The next possible “big thing” for employers to think about are at-will disclaimers. Solomon observed that a blanket at-will statement might (emphasis on might) violate the NLRA. Thus, employers should now take particular care when drafting at-will clauses in employee handbooks.
In general, many employer handbooks have clauses that provide that the employee is and will remain at-will, unless that status is changed by the company’s top executive (either in writing or otherwise). Intended to prevent a change based on the casual statements of a manager or co-worker, at-will clauses have become a bastion of employment policy.
Yet, according to Solomon, if an employee could reasonably believe that this kind of clause means that even union representation and a collective bargaining agreement cannot alter his or her at-will status, the employee might conclude that organization is futile – in which case the employer’s provision might violate the NLRA.
What then should management attorneys and their clients do to address what Solomon recognized as a valid concern?
Through a passionate discussion on all sides at the meeting, the takeaway seems murky, and few concrete examples or models came to light. Savings clauses to the effect that nothing in the policy infringes on rights under the NLRA will likely be insufficient to prevent exposure.
At this point, the best course of action may be to exercise great care, make clear that a collective bargaining agreement may still change an employee’s status, and be very specific, tailoring languages to the business purpose and scope of the clause. Look for more developments on this issue….
Social media may be the issue garnering the most attention for employers in the labor world over the past year. The ‘Facebook’ case has settled but others continue apace, and questions of the limits of collective action are likely to be at the core of many determinations. According to Solomon, mere griping will be insufficient; there must be some evidence of intentional group action either before, during, or after the social media incident.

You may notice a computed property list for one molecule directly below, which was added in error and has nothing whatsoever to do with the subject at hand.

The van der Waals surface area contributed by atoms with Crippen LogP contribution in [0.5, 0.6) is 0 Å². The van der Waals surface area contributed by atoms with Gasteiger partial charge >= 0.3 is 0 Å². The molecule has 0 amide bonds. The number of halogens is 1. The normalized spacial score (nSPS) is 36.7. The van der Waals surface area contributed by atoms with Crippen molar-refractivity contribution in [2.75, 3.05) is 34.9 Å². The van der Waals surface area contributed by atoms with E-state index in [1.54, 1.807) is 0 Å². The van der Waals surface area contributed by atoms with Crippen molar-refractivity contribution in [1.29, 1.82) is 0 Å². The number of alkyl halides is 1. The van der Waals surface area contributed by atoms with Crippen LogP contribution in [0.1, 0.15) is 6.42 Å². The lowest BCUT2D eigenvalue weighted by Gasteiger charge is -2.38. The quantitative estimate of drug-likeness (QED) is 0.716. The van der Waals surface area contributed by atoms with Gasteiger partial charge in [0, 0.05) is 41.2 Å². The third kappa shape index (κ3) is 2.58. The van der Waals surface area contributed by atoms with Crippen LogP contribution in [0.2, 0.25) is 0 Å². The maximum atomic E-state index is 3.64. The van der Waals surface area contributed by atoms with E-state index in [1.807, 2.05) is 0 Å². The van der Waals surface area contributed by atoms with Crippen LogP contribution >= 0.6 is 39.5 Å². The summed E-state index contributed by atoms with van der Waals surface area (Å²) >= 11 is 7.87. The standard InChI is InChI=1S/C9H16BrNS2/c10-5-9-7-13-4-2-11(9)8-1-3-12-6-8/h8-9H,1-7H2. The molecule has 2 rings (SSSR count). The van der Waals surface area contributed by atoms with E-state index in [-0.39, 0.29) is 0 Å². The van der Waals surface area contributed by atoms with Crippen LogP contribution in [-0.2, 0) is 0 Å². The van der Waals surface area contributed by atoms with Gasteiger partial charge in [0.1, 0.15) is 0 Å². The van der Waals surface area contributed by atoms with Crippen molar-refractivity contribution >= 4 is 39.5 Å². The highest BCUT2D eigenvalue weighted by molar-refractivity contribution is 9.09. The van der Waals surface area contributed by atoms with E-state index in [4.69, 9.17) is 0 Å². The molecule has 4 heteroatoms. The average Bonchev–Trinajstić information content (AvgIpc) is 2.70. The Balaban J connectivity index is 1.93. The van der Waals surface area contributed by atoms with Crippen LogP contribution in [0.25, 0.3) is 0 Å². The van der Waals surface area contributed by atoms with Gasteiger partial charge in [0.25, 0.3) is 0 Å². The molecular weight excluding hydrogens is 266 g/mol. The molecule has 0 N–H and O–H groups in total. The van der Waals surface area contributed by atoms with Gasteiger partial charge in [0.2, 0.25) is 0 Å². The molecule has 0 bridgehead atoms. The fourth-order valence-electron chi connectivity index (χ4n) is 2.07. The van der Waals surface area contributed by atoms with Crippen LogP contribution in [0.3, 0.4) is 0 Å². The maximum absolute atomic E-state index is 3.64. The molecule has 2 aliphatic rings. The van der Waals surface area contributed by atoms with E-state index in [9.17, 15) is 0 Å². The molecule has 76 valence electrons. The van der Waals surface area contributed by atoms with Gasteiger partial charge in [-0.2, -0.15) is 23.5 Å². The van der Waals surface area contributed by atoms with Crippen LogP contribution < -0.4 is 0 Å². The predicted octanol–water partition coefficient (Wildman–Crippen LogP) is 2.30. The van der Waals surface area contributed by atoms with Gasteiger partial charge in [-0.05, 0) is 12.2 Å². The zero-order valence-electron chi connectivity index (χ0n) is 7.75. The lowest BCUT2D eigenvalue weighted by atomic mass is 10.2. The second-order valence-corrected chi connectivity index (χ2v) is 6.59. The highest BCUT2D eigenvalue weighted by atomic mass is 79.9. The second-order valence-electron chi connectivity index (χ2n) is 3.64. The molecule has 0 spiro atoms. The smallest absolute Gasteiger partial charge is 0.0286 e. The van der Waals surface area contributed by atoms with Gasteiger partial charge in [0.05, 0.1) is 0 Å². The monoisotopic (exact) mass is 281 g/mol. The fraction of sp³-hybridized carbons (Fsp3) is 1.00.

What then is ‘griping’? Notably, two-thirds of Facebook-type cases are reportedly found not to have merit. The line between aid-and-comfort and true collective action remains somewhat blurry, but one insight from the meeting suggests that hitting a ‘like’ button, without more, will be insufficient.
Of course, social media policies go hand in hand with these cases. After the issuance of the AGC’s third operations memo on the subject, practitioners now have more models to consider when drafting policies – including a policy from Wal-Mart that seems to have passed the test.
It should be noted, however, that this document is guidance and a hint as to what the Office of General Counsel might find actionable, not what is certain to pass or fail the ultimate test before the Board or an ALJ.
Notably, on the same day that the operations memo issued, an ALJ ruled that some portions of a General Motors policy questioned by the Office were lawful.
How then should practitioners proceed? The Board itself has not yet weighed in on the subject, but word from the Meeting is that a decision in the pending Hispanics United case is coming soon to offer some help. Again, stay tuned to this space.